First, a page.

We are vulnerable to terrorist attack, so we must set up necessary agencies
Ireland is relying on an outdated security model to protect us from threats - and it's just not good enough, writes Joe Ryan
There is no doubt that a credible threat of terrorist attack exists in Ireland at this time. In recent months we have seen violent outrages against communities with which we share broad cultural, religious and political values. Why in Ireland do we feel so immune from this threat?
Whereas most developed countries have threat levels such as Low, Moderate, Substantial, Severe or Critical, we have one level permanently set at "possible, but unlikely". As a security and intelligence consultant to governments around the world, I know how other states manage the threat of terrorism and I have yet to find the national threat level "possible but unlikely".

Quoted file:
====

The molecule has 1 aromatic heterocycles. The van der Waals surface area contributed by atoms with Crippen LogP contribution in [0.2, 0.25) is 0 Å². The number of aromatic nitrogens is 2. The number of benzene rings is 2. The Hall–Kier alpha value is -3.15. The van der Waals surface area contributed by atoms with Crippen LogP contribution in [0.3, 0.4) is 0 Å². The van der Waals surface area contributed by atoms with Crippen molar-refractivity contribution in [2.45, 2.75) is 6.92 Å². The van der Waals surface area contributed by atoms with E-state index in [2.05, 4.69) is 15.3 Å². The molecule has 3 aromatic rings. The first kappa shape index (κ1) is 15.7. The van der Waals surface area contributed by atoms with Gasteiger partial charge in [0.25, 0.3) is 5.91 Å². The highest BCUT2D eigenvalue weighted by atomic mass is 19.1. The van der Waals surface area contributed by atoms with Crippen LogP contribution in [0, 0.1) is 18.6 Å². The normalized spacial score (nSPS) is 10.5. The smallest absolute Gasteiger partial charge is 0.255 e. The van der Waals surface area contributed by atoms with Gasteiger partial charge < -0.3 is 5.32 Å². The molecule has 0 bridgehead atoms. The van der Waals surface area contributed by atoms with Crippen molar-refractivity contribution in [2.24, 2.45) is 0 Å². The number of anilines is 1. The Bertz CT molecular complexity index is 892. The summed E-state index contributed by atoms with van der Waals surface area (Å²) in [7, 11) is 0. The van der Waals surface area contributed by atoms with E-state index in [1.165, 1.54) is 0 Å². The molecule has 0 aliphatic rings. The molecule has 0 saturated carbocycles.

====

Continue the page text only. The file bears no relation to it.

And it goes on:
The establishment of a "powerful new State agency" reported in the Sunday Independent on July 31, 2016, gives no cause for reassurance that Ireland is aligning its intelligence structures with the rest of Europe. The body being established seems little more than a passenger identification database forced upon us by the US under threat of losing our visa waiver and seems designed to reassure the UK that, post-Brexit, a common travel area between the two islands should be maintained.